Date of Award
Master of Physical Therapy (MPT)
Gulf; Muscle Fatigue
The purpose of this study was to determine the fatigue component in trunk musculature following a simulated 9 hole round of golf by analyzing the EMG output of the erector spinae, gluteus maximus and abdominal oblique muscles during the golf swing.
Four males, ages 22-26 performed 5 EMG monitored golf swings with a driver prior to and following a simulated 9 hole round of golf. The data was subjected to analysis by the Fast Fourier Transformation to determine median frequency.
The results show that a significant shift in median frequency occurred, signifying muscle fatigue, in 2 of the 4 subjects when all muscles were analyzed collectively. When individual muscles were analyzed, each muscle experienced a significant shift in median frequency except the left abdominal oblique. The swing times for each subject were also analyzed and compared. The 2 subjects who fatigued demonstrated faster swing times suggesting a possible relationship between speed of the golf swing with resulting increased muscle force output, and increased muscle fatigue. This study provides initial support to the theory of muscle fatigue as a possible contributor to faulty swing mechanics associated with golfing and low back pain. These initial results provide credibility for establishing training and conditioning programs targeting the muscles shown to fatigue. These programs can be developed to increase muscle endurance and decrease the likelihood of faulty swing mechanics and injury.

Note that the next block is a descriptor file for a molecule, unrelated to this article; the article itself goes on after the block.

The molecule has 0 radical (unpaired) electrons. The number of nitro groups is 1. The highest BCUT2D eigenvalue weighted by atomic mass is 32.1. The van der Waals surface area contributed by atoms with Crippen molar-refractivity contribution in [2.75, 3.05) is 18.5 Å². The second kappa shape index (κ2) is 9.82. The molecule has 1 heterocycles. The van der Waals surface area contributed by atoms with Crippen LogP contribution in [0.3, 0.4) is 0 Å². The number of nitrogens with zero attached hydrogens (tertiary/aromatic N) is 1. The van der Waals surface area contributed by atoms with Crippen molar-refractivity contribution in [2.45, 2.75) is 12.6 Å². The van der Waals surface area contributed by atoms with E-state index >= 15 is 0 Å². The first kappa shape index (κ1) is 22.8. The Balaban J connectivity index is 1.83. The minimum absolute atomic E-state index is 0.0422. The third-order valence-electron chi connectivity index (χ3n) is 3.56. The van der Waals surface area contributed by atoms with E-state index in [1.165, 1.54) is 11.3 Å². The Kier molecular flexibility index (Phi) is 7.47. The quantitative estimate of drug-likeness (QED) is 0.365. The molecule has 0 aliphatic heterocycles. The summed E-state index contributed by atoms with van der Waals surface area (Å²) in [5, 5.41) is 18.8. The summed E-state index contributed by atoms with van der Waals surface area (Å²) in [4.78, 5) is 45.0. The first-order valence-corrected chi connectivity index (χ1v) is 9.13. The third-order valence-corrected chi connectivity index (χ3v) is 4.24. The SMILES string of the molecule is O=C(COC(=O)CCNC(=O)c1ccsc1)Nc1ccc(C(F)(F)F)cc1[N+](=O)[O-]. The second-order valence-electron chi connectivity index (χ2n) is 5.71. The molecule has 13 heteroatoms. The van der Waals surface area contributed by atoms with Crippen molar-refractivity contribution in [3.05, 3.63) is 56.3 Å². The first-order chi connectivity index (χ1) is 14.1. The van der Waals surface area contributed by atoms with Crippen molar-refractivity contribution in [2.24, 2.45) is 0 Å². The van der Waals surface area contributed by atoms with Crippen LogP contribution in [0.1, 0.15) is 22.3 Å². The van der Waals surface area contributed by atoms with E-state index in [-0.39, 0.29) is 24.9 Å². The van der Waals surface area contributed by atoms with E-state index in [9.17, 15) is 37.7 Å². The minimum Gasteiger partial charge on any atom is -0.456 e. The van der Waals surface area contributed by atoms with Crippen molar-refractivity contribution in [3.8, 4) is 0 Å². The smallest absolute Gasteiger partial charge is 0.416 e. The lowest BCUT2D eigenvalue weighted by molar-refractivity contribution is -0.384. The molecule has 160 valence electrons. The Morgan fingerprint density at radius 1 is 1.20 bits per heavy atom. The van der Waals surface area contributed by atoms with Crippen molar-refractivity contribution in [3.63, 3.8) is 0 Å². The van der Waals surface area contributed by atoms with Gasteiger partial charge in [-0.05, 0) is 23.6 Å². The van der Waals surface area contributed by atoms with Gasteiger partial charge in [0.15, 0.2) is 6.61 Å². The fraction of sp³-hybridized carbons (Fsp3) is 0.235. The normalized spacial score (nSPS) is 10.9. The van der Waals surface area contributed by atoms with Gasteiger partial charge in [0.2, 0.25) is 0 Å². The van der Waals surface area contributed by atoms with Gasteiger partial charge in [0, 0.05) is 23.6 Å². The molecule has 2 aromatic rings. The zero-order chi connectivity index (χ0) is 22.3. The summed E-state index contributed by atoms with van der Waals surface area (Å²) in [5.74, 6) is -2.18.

Wellner, Christine, "EMG Analysis of Trunk Musculature following a Nine Hole Round of Golf: The Fatigue Factor" (2000). Physical Therapy Scholarly Projects. 469.